Romancing the Guttersnipe
Four Years Later
Eliza stumbled through the front door of 27A after nearly loosing her footing on a patch of ice. She handed her outerwear to the butler, with a gentle smile and pink tinged cheeks.
"Where are my husband and my daughter?" She inquired, voice wearied.
"In the study, ma'am."
Eliza nodded, and requested that hot chocolate be brought into the study at the earliest convenience. When she opened the door to the study she found Elle, sitting on top of Henry's desk, painting intently with the set of oil paints Henry had recently purchased for her. Henry was sitting at the desk, shuffling through a mountain of paperwork, heedless to the fact that Elle seemed to be taking every piece of paper he discarded and marking it with a messy blob of red. The sound of the Eliza's footsteps caused both of them to look up with twin expressions of disapproval.
"I have half a mind to call up Dr. Burke and ask him if he would let his wife trek up and down the city in such an advanced state of pregnancy, " Henry proclaimed, causing Eliza to cover her swelling midsection self-consciously.
"Advanced? I am only five months along, and you know it is the busiest time of year for the shop," Eliza reasoned.
Henry rolled his eyes. "Silly excuse of a made-up holiday."
Eliza sighed, and turned to her daughter. "And what have you to look so sour about, Miss?"
Elle's frowned deepened. "I don't want you to grow a baby."
"Oh? And why not?"
Elle shrugged, and turned her attention back to her painting. "Can't you grow something fun, like a pony or a kitten?"
A sharp burst of laughter erupted from Henry for a moment, before he stifled his mouth with a discreet hand. Eliza shot a glare at her husband, who was fairly shaking with mirth. Elle looked at both parents, her bright blue eyes darkening with confusion. To a four year old, such a question is quite valid.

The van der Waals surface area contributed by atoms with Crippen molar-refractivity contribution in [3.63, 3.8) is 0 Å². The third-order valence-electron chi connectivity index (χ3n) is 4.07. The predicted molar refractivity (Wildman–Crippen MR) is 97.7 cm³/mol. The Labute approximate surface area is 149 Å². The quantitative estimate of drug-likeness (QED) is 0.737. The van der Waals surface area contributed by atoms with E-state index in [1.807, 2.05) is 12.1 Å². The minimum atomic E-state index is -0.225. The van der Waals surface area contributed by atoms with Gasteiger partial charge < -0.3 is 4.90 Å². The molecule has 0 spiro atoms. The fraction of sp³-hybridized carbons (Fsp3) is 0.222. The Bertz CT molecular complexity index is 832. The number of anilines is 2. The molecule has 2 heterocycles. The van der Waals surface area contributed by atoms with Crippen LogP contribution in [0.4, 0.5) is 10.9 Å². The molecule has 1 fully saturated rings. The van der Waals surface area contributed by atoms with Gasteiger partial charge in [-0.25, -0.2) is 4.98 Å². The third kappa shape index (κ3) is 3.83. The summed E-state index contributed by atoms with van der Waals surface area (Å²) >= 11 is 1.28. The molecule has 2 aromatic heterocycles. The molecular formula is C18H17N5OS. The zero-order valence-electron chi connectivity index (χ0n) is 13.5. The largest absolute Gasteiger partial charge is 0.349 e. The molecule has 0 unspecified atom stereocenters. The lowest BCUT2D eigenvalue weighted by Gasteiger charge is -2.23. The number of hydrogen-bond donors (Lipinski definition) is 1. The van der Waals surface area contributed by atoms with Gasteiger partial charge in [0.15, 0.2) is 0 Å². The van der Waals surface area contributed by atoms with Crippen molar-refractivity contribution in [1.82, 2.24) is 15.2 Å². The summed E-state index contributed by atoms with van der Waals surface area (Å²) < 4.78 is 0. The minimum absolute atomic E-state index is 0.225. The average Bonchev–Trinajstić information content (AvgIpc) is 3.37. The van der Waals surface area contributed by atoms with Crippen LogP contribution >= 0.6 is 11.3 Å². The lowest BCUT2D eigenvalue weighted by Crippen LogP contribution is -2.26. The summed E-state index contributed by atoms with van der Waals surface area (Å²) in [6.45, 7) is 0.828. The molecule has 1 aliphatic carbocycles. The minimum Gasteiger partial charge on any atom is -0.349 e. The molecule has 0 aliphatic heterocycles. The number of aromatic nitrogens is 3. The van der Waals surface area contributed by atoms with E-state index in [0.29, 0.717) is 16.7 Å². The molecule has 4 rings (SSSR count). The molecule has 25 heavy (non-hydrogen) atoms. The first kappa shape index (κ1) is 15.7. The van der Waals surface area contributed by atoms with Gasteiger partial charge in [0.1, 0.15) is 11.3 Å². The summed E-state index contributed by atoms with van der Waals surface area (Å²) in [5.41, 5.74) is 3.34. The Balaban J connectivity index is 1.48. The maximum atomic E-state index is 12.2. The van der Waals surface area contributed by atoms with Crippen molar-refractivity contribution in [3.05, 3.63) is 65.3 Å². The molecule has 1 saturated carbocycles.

"Henry, you are a professor; why don't you explain to our daughter why I can't give birth to a pony?"
Henry's face turned to crimson at the inquiry. "Well!" He cleared his throat. "Elle, darling, only horse mothers can grow ponies; human mothers grow human babies… It's biology."
Eliza saw Henry breath a sigh of relief. It really wasn't fair; Eliza usually had to go through several minutes of explanations before her daughter was satisfied with any sort of answer. Perhaps it was appropriate; Henry hadn't had anyone to hang off of his every word in years, and Elle looked to him as though he was the very center of her universe.
"Now, Miss Elle, do you think you would prefer a brother or a sister?" Eliza asked, moving to her sofa, so she could sit down and elevate her sore feet on the nearby ottoman.
Elle climbed down from Henry's desk, and crossed the room so that she could sit next to her mother before the roaring fire. Eliza allowed Elle to lay her curly dark head upon the gentle swell of Eliza's stomach, the girl's ear pressed against it, as though listening for her unborn sibling to whisper its gender. "A brother," Elle announced solemnly.
Eliza smiled up at Henry as he joined the two of them on the sofa, and his hand reached over to muss affectionately at Elle's already untidy mop of hair. "Is that so? Well, I am glad to hear it; I've been surrounded by nothing but females ever since Pickering left for India," Henry half-joked.